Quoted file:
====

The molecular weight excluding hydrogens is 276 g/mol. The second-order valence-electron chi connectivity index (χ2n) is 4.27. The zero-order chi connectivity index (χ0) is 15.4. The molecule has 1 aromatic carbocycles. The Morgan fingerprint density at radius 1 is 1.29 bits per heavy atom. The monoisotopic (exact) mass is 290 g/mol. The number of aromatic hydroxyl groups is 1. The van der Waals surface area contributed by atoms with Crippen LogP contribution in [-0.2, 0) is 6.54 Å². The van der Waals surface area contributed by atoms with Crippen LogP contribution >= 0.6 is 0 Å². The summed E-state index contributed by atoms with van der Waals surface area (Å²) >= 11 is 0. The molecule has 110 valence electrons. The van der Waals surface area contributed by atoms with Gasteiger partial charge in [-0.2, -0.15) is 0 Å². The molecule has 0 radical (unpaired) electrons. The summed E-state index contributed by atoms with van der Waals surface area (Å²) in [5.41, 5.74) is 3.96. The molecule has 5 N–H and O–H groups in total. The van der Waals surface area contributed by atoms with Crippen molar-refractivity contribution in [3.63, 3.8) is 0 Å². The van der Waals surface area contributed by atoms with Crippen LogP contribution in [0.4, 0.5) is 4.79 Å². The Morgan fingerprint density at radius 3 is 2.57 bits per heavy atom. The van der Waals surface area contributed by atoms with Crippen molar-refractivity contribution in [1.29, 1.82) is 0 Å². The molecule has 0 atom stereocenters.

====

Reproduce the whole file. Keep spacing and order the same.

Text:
The molecular weight excluding hydrogens is 276 g/mol. The second-order valence-electron chi connectivity index (χ2n) is 4.27. The zero-order chi connectivity index (χ0) is 15.4. The molecule has 1 aromatic carbocycles. The Morgan fingerprint density at radius 1 is 1.29 bits per heavy atom. The monoisotopic (exact) mass is 290 g/mol. The number of aromatic hydroxyl groups is 1. The van der Waals surface area contributed by atoms with Crippen LogP contribution in [-0.2, 0) is 6.54 Å². The van der Waals surface area contributed by atoms with Crippen LogP contribution >= 0.6 is 0 Å². The summed E-state index contributed by atoms with van der Waals surface area (Å²) >= 11 is 0. The molecule has 110 valence electrons. The van der Waals surface area contributed by atoms with Gasteiger partial charge in [-0.2, -0.15) is 0 Å². The molecule has 0 radical (unpaired) electrons. The summed E-state index contributed by atoms with van der Waals surface area (Å²) in [5.41, 5.74) is 3.96. The molecule has 5 N–H and O–H groups in total. The van der Waals surface area contributed by atoms with Crippen molar-refractivity contribution in [3.63, 3.8) is 0 Å². The van der Waals surface area contributed by atoms with Crippen LogP contribution in [0.4, 0.5) is 4.79 Å². The Morgan fingerprint density at radius 3 is 2.57 bits per heavy atom. The van der Waals surface area contributed by atoms with Crippen molar-refractivity contribution in [1.29, 1.82) is 0 Å². The molecule has 0 atom stereocenters.